Reinhardt smashed the burning remnant of his cigarette into the ground. Moving quickly he escaped inside, away from the frigid cold that kept him company while he smoked. Standing in the warmth of the foray, he surveyed his surroundings. An immense, spiral staircase greeted him with dark, intricately wrought, iron rails and polished oak banisters. The tiled floor expanded in every direction to exquisitely furnished rooms.
Reinhardt sighed. The warmly lit home filled with its elegant details betrayed the empty pit in his chest. His stomach churned undue to hunger. Hunger was a plague that Reinhardt rarely suffered anymore.
In the kitchen he poured a glass of warm, brown liquor and drank. The liquid was unpleasant on his tongue, but he no longer loathed the biting taste. He finished the glass and poured another. As he drank, the newspapers sprawled on the countertop before him caught his eye. Across the various articles the words “Jason Reinhardt… revolutionary… founder and CEO…” popped at him numerous times. He had always thought his name sounded strong—he had always thought he was strong.
Abandoning the façade of his drinking glass, Reinhardt carried the bottle of liquor into his office. Opening his email, he immediately began writing and he continued drinking. He drank and he wrote until the bottle became light and the words seemed so heavy. Pushing aside the keyboard, he glanced at the bottom drawer of his desk. He looked away but almost immediately he looked back. Tears welled in his eyes.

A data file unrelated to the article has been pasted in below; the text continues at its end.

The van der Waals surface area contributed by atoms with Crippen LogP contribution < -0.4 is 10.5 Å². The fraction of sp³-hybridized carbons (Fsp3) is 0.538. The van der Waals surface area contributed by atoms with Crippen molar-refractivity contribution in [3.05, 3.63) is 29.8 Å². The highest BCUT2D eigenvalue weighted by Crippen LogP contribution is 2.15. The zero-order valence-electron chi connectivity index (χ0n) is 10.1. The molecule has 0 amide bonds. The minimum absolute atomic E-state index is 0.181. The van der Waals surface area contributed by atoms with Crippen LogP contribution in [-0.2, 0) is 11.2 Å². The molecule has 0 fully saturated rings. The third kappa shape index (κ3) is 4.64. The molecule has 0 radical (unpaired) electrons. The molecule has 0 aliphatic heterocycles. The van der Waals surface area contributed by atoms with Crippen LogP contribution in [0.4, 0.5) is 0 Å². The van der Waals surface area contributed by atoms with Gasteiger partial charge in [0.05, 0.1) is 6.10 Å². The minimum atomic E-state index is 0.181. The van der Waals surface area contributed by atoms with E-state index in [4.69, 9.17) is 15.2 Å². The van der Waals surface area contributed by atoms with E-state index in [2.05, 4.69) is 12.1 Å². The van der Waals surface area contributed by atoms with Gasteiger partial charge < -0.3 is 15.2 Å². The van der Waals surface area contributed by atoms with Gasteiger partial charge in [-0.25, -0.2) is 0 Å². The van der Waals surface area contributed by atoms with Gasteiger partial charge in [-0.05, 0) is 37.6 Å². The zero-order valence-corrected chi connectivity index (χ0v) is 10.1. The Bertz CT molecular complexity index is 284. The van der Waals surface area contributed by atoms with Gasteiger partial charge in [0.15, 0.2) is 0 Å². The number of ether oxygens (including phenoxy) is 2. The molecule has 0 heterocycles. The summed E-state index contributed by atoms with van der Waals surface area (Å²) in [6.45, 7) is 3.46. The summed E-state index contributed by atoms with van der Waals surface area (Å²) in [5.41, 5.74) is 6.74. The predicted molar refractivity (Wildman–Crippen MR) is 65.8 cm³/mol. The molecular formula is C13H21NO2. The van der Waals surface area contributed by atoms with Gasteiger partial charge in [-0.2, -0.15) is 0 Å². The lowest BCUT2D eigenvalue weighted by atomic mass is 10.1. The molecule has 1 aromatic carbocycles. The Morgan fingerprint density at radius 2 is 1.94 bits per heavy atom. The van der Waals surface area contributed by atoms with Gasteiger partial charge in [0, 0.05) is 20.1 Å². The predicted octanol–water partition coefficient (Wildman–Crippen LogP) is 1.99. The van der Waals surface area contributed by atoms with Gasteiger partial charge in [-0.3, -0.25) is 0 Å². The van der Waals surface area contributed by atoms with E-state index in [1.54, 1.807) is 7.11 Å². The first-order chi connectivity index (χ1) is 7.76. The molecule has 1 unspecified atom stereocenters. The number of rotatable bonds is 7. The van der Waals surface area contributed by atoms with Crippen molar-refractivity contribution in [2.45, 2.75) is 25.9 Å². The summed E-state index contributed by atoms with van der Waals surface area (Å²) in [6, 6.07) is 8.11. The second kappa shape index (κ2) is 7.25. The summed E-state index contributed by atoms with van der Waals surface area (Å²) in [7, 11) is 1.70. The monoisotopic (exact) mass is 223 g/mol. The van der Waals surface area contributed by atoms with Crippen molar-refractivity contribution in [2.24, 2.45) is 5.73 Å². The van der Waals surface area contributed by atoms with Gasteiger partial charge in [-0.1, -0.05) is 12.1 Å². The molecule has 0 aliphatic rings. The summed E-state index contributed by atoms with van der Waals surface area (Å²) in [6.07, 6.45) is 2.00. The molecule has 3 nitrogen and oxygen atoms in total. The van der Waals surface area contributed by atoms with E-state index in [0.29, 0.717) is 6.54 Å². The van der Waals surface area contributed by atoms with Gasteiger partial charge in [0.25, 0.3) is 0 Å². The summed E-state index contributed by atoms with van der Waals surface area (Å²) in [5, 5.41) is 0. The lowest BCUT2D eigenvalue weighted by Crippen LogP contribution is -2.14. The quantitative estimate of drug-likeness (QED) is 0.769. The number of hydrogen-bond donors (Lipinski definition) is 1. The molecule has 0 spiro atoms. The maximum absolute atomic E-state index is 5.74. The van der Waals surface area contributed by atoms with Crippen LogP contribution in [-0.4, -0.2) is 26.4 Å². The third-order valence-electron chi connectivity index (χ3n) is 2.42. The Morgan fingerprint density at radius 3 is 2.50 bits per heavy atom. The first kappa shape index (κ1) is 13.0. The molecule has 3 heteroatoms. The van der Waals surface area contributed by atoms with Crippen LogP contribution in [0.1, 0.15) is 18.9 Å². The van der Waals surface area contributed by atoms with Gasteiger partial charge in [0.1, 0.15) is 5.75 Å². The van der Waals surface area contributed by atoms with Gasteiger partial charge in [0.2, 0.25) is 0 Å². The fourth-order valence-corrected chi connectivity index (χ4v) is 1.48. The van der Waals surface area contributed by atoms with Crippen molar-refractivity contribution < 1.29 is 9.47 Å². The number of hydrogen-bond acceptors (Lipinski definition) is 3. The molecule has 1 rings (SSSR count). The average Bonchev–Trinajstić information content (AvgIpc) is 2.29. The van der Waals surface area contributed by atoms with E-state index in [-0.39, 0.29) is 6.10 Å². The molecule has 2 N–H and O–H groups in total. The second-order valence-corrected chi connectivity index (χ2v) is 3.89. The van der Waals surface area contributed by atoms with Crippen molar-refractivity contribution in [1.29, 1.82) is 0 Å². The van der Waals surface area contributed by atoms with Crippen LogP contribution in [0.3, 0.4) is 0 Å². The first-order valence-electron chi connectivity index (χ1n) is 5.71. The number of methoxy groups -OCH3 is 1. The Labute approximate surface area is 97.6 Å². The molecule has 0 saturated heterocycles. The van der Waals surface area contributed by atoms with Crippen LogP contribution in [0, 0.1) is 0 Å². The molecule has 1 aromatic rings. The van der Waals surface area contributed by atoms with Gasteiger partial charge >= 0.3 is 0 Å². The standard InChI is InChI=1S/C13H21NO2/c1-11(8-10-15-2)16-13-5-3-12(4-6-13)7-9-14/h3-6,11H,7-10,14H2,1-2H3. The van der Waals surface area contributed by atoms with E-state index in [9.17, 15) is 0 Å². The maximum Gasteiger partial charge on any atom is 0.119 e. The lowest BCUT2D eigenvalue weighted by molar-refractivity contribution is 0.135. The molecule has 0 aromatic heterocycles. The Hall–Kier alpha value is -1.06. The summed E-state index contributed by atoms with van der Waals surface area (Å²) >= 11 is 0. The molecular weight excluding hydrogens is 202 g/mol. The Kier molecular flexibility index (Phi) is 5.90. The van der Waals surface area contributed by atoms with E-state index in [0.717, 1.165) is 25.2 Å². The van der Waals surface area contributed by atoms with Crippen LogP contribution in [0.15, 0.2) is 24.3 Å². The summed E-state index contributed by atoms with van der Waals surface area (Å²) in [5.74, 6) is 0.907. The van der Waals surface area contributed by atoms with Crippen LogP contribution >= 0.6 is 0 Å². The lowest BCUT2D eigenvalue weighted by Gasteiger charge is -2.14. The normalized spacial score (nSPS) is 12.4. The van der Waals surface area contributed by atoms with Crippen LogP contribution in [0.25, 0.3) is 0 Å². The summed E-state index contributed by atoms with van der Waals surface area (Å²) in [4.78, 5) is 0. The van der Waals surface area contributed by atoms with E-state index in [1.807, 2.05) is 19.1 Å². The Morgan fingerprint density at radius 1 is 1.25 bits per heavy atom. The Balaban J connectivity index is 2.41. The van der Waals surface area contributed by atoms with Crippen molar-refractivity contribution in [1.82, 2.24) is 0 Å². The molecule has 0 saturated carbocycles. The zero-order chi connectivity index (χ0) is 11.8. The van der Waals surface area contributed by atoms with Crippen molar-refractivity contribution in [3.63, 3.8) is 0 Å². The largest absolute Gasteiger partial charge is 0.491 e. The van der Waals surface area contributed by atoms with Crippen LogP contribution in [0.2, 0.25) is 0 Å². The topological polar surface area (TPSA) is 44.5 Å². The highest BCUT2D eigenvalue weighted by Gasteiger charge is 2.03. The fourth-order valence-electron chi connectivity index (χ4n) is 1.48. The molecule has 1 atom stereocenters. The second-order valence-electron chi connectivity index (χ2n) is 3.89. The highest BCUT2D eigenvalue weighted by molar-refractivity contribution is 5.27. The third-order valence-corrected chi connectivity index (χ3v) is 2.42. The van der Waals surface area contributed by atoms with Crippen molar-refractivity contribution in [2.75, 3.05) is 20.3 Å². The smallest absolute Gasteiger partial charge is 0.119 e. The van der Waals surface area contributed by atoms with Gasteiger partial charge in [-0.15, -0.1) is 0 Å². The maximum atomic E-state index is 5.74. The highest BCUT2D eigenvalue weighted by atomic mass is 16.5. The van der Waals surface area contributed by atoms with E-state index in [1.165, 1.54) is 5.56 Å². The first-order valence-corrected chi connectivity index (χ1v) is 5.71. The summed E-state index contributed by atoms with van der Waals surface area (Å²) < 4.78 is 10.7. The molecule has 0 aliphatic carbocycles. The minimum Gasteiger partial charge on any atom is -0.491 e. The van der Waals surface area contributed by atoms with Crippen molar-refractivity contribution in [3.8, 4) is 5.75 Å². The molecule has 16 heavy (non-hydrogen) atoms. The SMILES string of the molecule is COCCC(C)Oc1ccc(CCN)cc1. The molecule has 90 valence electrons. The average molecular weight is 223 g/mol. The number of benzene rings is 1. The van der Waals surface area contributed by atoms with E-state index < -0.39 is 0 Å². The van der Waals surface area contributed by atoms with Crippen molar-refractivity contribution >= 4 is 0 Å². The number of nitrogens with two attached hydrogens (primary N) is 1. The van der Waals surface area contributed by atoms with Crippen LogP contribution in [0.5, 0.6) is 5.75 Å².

“No,” he said. A sob escaped his command.
Slowly he opened the drawer and removed stacks of files. He threw them across the room and papers drifted down on sweeping currents. There, beneath the documents he regarded as rubbish, was his most cherished and most hated possession. It was a memory captured, and it imprisoned him every day. The photograph beheld an image of Reinhardt in a field of pure snow, embracing of a woman with golden-brown hair. When he saw it a tremendous peace touched him and he smiled. Then the fleeting gladness flew and pain pierced him like a burning dagger.
He lightly brushed the photo with his fingertips as he wept. Slowly the still frame slipped from his feeble grasp as he collapsed on the desk, spilling the bottle of whiskey.
“One day,” he choked. “I’ll see you again… I’ll—I’ll touch your hair… and you’ll smile.”
Whisky dripped like bitter tears onto the face of the tiles below. Somewhere a mechanical fan started thrumming and lulled Reinhardt into anxious dreams.